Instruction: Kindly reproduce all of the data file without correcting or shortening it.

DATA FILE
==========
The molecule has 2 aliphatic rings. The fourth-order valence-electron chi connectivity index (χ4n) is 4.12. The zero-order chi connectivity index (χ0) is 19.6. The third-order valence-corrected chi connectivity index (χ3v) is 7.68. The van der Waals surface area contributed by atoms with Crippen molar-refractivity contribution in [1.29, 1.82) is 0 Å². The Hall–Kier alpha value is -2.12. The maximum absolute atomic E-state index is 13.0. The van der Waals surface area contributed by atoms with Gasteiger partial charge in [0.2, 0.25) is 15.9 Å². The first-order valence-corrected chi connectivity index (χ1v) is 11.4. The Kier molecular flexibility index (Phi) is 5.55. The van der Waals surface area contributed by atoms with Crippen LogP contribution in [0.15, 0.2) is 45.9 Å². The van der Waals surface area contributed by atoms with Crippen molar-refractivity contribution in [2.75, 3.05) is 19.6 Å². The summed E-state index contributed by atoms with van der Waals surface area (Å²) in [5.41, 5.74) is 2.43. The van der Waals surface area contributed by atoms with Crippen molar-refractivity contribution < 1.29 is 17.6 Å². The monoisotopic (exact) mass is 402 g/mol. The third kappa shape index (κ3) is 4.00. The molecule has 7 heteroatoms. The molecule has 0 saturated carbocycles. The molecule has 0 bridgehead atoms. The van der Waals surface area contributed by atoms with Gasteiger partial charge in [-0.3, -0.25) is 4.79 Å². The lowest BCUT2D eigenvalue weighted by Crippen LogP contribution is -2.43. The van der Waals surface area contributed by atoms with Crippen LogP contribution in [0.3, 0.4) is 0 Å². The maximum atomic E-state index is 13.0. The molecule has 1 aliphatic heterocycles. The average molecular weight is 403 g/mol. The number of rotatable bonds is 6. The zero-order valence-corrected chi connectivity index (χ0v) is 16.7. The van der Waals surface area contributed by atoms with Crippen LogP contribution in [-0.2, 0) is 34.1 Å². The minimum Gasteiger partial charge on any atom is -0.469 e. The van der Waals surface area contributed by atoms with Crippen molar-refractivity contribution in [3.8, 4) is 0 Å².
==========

The molecule has 2 aliphatic rings. The fourth-order valence-electron chi connectivity index (χ4n) is 4.12. The zero-order chi connectivity index (χ0) is 19.6. The third-order valence-corrected chi connectivity index (χ3v) is 7.68. The van der Waals surface area contributed by atoms with Crippen molar-refractivity contribution in [1.29, 1.82) is 0 Å². The Hall–Kier alpha value is -2.12. The maximum absolute atomic E-state index is 13.0. The van der Waals surface area contributed by atoms with Gasteiger partial charge in [0.2, 0.25) is 15.9 Å². The first-order valence-corrected chi connectivity index (χ1v) is 11.4. The Kier molecular flexibility index (Phi) is 5.55. The van der Waals surface area contributed by atoms with Crippen LogP contribution in [0.15, 0.2) is 45.9 Å². The van der Waals surface area contributed by atoms with Crippen molar-refractivity contribution in [2.75, 3.05) is 19.6 Å². The summed E-state index contributed by atoms with van der Waals surface area (Å²) in [5.41, 5.74) is 2.43. The van der Waals surface area contributed by atoms with Crippen molar-refractivity contribution < 1.29 is 17.6 Å². The monoisotopic (exact) mass is 402 g/mol. The third kappa shape index (κ3) is 4.00. The molecule has 7 heteroatoms. The molecule has 0 saturated carbocycles. The molecule has 0 bridgehead atoms. The van der Waals surface area contributed by atoms with Gasteiger partial charge in [-0.3, -0.25) is 4.79 Å². The lowest BCUT2D eigenvalue weighted by Crippen LogP contribution is -2.43. The van der Waals surface area contributed by atoms with Crippen LogP contribution in [0.3, 0.4) is 0 Å². The maximum atomic E-state index is 13.0. The molecule has 1 aliphatic heterocycles. The average molecular weight is 403 g/mol. The number of rotatable bonds is 6. The zero-order valence-corrected chi connectivity index (χ0v) is 16.7. The van der Waals surface area contributed by atoms with Crippen LogP contribution in [-0.2, 0) is 34.1 Å². The minimum Gasteiger partial charge on any atom is -0.469 e. The van der Waals surface area contributed by atoms with Crippen molar-refractivity contribution in [3.8, 4) is 0 Å².